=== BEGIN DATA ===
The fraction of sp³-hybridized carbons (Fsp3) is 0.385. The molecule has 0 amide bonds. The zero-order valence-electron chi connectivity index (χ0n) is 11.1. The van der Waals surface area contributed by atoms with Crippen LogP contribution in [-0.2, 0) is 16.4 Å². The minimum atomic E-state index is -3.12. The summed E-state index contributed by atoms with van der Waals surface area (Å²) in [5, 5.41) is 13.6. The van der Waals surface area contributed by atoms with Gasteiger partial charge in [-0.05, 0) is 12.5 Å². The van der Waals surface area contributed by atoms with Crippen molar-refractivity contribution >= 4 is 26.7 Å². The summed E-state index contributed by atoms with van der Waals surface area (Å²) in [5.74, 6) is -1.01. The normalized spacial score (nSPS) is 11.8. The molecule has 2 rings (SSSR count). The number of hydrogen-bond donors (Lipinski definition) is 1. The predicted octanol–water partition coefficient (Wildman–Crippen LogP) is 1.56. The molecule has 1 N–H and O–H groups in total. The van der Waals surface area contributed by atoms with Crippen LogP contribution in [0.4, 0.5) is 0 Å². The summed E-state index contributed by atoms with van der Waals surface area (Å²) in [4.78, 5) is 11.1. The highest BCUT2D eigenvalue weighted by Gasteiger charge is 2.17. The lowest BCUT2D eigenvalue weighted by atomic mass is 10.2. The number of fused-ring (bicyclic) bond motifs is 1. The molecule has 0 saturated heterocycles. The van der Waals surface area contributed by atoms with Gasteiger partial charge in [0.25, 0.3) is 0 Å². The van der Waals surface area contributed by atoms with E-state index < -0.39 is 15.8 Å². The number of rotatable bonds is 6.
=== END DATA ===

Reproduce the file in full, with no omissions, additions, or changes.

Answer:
The fraction of sp³-hybridized carbons (Fsp3) is 0.385. The molecule has 0 amide bonds. The zero-order valence-electron chi connectivity index (χ0n) is 11.1. The van der Waals surface area contributed by atoms with Crippen LogP contribution in [-0.2, 0) is 16.4 Å². The minimum atomic E-state index is -3.12. The summed E-state index contributed by atoms with van der Waals surface area (Å²) in [5, 5.41) is 13.6. The van der Waals surface area contributed by atoms with Gasteiger partial charge in [-0.05, 0) is 12.5 Å². The van der Waals surface area contributed by atoms with Crippen molar-refractivity contribution >= 4 is 26.7 Å². The summed E-state index contributed by atoms with van der Waals surface area (Å²) in [5.74, 6) is -1.01. The normalized spacial score (nSPS) is 11.8. The molecule has 2 rings (SSSR count). The number of hydrogen-bond donors (Lipinski definition) is 1. The predicted octanol–water partition coefficient (Wildman–Crippen LogP) is 1.56. The molecule has 1 N–H and O–H groups in total. The van der Waals surface area contributed by atoms with Crippen LogP contribution in [0.4, 0.5) is 0 Å². The summed E-state index contributed by atoms with van der Waals surface area (Å²) in [4.78, 5) is 11.1. The highest BCUT2D eigenvalue weighted by Gasteiger charge is 2.17. The lowest BCUT2D eigenvalue weighted by atomic mass is 10.2. The number of fused-ring (bicyclic) bond motifs is 1. The molecule has 0 saturated heterocycles. The van der Waals surface area contributed by atoms with Gasteiger partial charge in [0.25, 0.3) is 0 Å². The van der Waals surface area contributed by atoms with E-state index < -0.39 is 15.8 Å². The number of rotatable bonds is 6.